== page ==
A Wide Lens View Of How Large And Small Resorts Managed To Deal With Restrictions And Constraints.

[Editor Note: Pat McCloskey is a regular contributor to SeniorsSkiing.com.  This article first appeared in Chronicles of McCloskey.]

Ski resorts took COVID compliance seriously, allowing the season to happen. Credit: Pat McCloskey

First, let me say I was glad that we HAD a ski season. From changing my boots in the lot at Laurel Mountain to the Covid 19 security seen above at June Mountain, CA, the theme was always the same: Please comply with the mask and social distance rules so that we can stay open. Wearing a mask is a small price to pay for the knowledge that the areas were doing the best that they can to stay open during the pandemic. The gentleman on the left in the orange jacket said to me that he appreciates all the public was doing this season to help them stay open. He was concerned not only about the skiing but for the welfare of the many employees that operate a ski area. Their livelihoods depended on compliance from the public.

No matter where I went this year, the theme was the same: Please comply for us to stay open. It was interesting to see how things transpired as the season went on. The mask laws were always enforced everywhere. When Jan and I went to Deer Valley in February, they had staff monitoring the lift lines to make sure that people had their masks on and up and over the nose. Signs were everywhere in ski areas this year instructing people to social distance in the lift lines and everywhere on the premises.

The only thing that was hard for lifties to monitor was riding the chair lift. In the beginning of the season, there seemed to be more of a concern for only riding two people per chair—whether it was a triple or a six pack. That seemed to expand the lines significantly. Then there was the polite request from the lift line monitors for people to ride together if comfortable. More and more people rode together which reduced the lines, but face masks were still enforced no matter how many people loaded

Pat and Jan McCloskey at Deer Valley for mid-winter vacation.

the lifts together. Everyone had the option to ride alone. We were at Mt. Rose in Tahoe last Monday, and a guy beside me requested to ride alone. I told him I completely understood, and he was very gracious. I also told him that we were all fully vaccinated, and he said he was too but didn’t trust anybody. He was nice about it but stood firm that he wanted to ride alone and that was fine with us. Generally the line monitors everywhere gave people a chance to ride as they felt comfortable.

All in all, I had the opportunity to get a good read on how the ski areas were doing with initially skiing in the East and then two western ski trips to see how it was being handled in Utah, California, and Nevada. One of the other comments from the ski area personnel was that they knew they were being monitored by the state. And their fear was that if the state saw non-compliance or lack of enforcement on the part of the ski areas, they would shut them down. This was the fear from last summer when there was a lot of speculation about whether the ski areas would open for 2020-2021 and if they would stay open. So far so good. My intel from friends in Colorado and Vermont also confirmed that initially there were issues with chair lift lines but as the season progressed, that seemed to wane a bit. The larger areas had lift line issues but the smaller areas or more remote areas had no issues at all.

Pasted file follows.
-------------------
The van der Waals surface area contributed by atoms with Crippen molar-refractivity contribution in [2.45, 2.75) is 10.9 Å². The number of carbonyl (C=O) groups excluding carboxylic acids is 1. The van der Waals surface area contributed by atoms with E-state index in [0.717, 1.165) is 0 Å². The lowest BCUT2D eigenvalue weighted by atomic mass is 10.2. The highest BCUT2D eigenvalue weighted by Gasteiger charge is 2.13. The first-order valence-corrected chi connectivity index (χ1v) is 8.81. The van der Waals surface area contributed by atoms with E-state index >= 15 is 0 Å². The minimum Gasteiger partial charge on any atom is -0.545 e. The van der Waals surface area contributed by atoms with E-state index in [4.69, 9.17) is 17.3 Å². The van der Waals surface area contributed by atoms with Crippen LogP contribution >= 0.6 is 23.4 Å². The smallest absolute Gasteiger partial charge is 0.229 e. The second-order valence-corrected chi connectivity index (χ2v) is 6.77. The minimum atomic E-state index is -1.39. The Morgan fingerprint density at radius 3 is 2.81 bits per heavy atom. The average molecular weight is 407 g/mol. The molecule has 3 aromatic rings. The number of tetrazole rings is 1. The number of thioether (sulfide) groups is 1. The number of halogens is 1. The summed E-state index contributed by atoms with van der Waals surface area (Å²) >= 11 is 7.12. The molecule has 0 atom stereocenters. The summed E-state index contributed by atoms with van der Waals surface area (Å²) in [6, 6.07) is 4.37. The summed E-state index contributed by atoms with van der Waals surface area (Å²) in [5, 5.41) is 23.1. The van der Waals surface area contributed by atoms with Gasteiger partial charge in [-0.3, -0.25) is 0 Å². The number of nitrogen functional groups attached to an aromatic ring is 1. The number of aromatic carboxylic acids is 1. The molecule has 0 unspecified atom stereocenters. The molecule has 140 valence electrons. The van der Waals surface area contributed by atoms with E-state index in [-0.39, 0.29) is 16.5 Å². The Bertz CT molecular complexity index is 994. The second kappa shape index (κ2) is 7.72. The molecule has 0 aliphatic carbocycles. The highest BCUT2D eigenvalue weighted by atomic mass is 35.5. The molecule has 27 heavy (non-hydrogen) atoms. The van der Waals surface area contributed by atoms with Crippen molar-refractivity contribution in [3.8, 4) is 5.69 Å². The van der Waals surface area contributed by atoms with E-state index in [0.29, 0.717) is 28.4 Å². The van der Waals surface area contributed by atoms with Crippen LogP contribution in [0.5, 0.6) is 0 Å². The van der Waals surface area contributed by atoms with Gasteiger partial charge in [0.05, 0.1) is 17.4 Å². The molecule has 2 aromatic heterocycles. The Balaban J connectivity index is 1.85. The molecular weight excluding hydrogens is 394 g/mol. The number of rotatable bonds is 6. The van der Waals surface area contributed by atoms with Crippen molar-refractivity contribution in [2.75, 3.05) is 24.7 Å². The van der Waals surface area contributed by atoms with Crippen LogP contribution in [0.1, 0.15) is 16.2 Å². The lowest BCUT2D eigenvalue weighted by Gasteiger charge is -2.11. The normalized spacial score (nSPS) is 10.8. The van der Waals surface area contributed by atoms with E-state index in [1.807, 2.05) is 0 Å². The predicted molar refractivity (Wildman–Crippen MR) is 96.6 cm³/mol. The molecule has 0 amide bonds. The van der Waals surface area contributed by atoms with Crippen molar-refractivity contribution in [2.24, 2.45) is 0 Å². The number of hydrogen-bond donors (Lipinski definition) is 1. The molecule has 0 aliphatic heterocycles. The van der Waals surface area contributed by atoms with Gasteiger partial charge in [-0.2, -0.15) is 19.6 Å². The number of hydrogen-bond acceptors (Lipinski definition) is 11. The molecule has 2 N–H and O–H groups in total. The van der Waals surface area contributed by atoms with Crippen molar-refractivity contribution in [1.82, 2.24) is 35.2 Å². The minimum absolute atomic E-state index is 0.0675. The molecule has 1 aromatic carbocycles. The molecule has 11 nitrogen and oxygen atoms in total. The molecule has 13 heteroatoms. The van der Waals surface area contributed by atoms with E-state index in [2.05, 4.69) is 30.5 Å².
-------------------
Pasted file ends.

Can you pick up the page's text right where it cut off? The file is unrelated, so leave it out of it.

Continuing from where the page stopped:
Arcing beautiful groomers at Mt Rose with Tahoe in the background: A memory to carry thru the summer. Credit: Pat McCloskey

So as we wrap up another ski season and as areas slowly start to close, I am again grateful that we had a season in these very trying times. It will be interesting to see how the areas did financially seeing that there was a different scene this year. No big apres ski scenes, restaurants at 5o percent capacity at best with the “Grab and Go” food options being the norm. Most areas got their money up front with the sale of IKON and Epic Passes which is the only way to go considering the price of daily lift tickets. But the food and beverage sales had to take a hit.

I always get a little melancholy with the knowledge that I won’t be on the slopes for another eight months. I thought about that when I was making some nice giant arcs on some great groomers at the end of the day at Mt. Rose. I thought to myself, “Pat, this is what you need to think about this summer when you are getting that ski itch.” I love the feeling of making the skis carve on some great groomers. It brings a smile to your face for sure. Even though the western snow pack was down 50 percent this year, and the really cool stuff was not accessible, it was still fun to rip the groomers and that feeling of making a nice rounded arc turn never gets old. So bring on the spring and summer. They are fun seasons too, but I will be looking forward to another ski season as the leaves start to turn in the fall.


  1. Just a note. This last picture is from the top of Diamond Peak in Nevada. A “ gem” of a place to ski.

  2. Michael Sharkey says:

    I thought this was a well-written good article and I have had the same experiences skiing only in Vermont. The lifties did a great job enforcing face covering and every person asked if it was ok to ride together. I found in my 100 days very few minded if you rode with them. In most cases, almost all rides were only 2 people. Now when we are in the last week and only the people you see almost daily are around it seems we are now seeing groups of 3 or 4. Most of us were concerned we would never get a full season we ended up with good conditions and a full season with one exception no group lunches, no apres, and no socialization. But plenty of good runs.

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